- Hurricane Sandy is the most destructive and costliest hurricane ever recorded in New Jersey, inflicting $37 billion in damages.
- Accelerating sea-level rise and storms are putting our state’s coastal areas at risk.
- The Nature Conservancy is using nature-based solutions like restored marshes and living shorelines to help communities address storm hazards.
Hurricane Sandy: 10 Years Later
At 7:30 p.m. on October 29, 2012, Hurricane Sandy slammed into New Jersey head-on, seven miles north of Atlantic City, with winds of 80 miles per hour and a 14-foot wave surge.
The storm inflicted $37 billion in damage to New Jersey—more than half of the $70 billion impact to the East Coast—and was the most destructive and costliest hurricane ever recorded in our state.
Sandy’s devastating effects were a sobering wakeup call to prioritize protection efforts for the beloved Jersey Shore and commit to making our coast more adaptable and resilient to environmental challenges.
Nature plays a big part in that plan. In fact, studies show that healthy coastal wetlands prevented $430 million in additional damages in New Jersey during Hurricane Sandy. And these natural areas not only shield communities during bigger storms, but they can also ease “sunny day” nuisance flooding and erosion issues that plague many of our shoreline towns during routine weather events and high tides.
In the 10 years since Sandy made landfall, TNC has been testing and studying how marshes, living shorelines, oyster reefs and other healthy natural habitats can best be leveraged for their protective benefits to coastal regions. Results point squarely to their value in making communities more resilient while also supporting wildlife and adding visual appeal to the landscape.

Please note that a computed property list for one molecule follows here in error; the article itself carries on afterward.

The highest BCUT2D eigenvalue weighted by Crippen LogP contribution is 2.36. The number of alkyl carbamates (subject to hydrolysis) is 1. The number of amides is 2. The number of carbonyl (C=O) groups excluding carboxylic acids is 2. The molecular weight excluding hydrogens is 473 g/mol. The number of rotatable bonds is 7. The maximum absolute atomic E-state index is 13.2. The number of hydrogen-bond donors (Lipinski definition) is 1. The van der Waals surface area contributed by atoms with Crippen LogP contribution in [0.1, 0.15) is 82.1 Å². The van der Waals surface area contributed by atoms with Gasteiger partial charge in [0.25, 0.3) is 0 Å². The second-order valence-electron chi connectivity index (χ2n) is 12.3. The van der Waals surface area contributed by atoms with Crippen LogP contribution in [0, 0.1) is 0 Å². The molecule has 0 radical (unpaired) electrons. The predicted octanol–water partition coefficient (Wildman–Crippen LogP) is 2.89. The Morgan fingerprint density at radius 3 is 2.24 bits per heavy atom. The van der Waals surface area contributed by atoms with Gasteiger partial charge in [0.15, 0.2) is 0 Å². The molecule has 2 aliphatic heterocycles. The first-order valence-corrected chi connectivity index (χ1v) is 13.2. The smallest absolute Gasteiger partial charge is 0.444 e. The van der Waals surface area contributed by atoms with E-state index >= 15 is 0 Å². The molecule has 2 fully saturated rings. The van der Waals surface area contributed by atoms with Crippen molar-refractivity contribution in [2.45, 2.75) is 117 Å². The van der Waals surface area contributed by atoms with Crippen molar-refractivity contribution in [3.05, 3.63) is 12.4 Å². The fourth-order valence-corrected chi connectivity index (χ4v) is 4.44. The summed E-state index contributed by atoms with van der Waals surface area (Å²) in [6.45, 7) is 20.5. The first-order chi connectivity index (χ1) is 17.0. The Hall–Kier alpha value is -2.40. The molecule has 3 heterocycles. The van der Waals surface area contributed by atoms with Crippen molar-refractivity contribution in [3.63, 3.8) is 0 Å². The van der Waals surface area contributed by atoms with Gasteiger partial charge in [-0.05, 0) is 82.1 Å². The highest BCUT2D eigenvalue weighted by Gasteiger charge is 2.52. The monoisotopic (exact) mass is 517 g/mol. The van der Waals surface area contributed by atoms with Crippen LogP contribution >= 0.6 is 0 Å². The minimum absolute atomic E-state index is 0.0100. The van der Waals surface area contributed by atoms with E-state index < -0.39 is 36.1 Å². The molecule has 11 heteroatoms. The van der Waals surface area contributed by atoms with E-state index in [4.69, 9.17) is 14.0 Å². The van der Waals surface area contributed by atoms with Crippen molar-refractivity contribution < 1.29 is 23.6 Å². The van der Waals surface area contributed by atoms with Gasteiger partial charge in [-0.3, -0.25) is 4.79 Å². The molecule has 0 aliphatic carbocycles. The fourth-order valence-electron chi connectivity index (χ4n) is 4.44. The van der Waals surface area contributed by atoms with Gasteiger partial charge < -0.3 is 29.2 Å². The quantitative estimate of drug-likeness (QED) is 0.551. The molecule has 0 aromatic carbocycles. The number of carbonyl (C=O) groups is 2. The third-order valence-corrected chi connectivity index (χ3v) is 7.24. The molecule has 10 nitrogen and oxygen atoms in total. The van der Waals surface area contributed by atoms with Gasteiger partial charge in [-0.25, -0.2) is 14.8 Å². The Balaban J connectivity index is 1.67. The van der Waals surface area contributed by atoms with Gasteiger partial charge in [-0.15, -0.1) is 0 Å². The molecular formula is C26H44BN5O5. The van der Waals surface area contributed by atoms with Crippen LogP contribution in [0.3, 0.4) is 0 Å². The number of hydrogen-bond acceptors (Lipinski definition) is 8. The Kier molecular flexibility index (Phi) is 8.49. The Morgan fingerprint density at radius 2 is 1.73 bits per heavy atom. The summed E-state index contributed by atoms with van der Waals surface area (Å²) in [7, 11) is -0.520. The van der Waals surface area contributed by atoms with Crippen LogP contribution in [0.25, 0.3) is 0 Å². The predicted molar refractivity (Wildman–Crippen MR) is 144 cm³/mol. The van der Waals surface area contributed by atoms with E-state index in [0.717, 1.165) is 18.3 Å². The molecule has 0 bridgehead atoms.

Testing Natural Solutions
What benefits can natural solutions like restored marshes, oyster reefs and living shorelines offer to coastal communities? TNC is testing different nature-based projects, measuring results and advocating for more widespread replication of successful tactics.
South Cape May Meadows Preserve
From the mid-late 1800s to the 1940s, South Cape May was a populous vacation town complete with hotels, tourist attractions and a railroad. Over time, storms eroded the land, and a deep-water canal built offshore intensified the advance inland of the Atlantic Ocean’s salt water. By 1944 the town was fully abandoned, and for the next 50 years, South Cape May’s natural systems wore down and failed, worsening community flooding.
TNC protected the property, now the South Cape May Meadows Preserve, and in 2007 restored the site. Today the revitalized nature preserve boasts healthy dunes, reconnected freshwater wetlands with an innovative water management system and one mile of protected sandy beach.
The restored site served as a model for the protective role of nature during Hurricane Irene and Superstorm Sandy while providing year-round wildlife, economic and social benefits.
Graphics and charts with data on money saved from potential damage from Sandy due to surrounding natural systems. Includes numbers on value of recreation, $11 million in revenue annually due to money spent by visiting birders. Takeaway: every dollar invested in preservation returns $10 in nature's services like flood control and filtering of air.